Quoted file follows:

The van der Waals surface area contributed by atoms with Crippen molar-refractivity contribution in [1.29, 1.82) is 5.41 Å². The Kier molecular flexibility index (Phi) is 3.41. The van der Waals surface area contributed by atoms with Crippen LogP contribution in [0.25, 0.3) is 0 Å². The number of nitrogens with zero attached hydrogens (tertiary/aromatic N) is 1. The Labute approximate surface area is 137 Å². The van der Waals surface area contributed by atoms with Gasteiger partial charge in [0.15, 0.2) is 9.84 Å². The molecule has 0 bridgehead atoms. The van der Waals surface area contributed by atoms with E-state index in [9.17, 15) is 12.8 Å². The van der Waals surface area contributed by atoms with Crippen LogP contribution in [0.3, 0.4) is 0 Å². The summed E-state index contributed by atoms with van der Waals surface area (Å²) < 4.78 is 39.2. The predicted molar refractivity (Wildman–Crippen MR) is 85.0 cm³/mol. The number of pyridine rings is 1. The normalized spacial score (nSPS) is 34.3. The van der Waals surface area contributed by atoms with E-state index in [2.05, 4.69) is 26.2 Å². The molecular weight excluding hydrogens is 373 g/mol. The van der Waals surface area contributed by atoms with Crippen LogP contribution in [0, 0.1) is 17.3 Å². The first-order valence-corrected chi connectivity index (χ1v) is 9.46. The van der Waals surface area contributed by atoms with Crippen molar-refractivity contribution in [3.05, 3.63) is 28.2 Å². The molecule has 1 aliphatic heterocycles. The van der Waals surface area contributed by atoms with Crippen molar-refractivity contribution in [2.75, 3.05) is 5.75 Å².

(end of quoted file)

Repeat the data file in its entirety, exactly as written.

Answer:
The van der Waals surface area contributed by atoms with Crippen molar-refractivity contribution in [1.29, 1.82) is 5.41 Å². The Kier molecular flexibility index (Phi) is 3.41. The van der Waals surface area contributed by atoms with Crippen LogP contribution in [0.25, 0.3) is 0 Å². The number of nitrogens with zero attached hydrogens (tertiary/aromatic N) is 1. The Labute approximate surface area is 137 Å². The van der Waals surface area contributed by atoms with Gasteiger partial charge in [0.15, 0.2) is 9.84 Å². The molecule has 0 bridgehead atoms. The van der Waals surface area contributed by atoms with E-state index in [9.17, 15) is 12.8 Å². The van der Waals surface area contributed by atoms with Crippen LogP contribution in [0.3, 0.4) is 0 Å². The summed E-state index contributed by atoms with van der Waals surface area (Å²) < 4.78 is 39.2. The predicted molar refractivity (Wildman–Crippen MR) is 85.0 cm³/mol. The number of pyridine rings is 1. The normalized spacial score (nSPS) is 34.3. The van der Waals surface area contributed by atoms with E-state index in [2.05, 4.69) is 26.2 Å². The molecular weight excluding hydrogens is 373 g/mol. The van der Waals surface area contributed by atoms with Crippen LogP contribution in [0, 0.1) is 17.3 Å². The first-order valence-corrected chi connectivity index (χ1v) is 9.46. The van der Waals surface area contributed by atoms with Crippen molar-refractivity contribution in [3.05, 3.63) is 28.2 Å². The molecule has 1 aliphatic heterocycles. The van der Waals surface area contributed by atoms with Crippen molar-refractivity contribution in [2.75, 3.05) is 5.75 Å².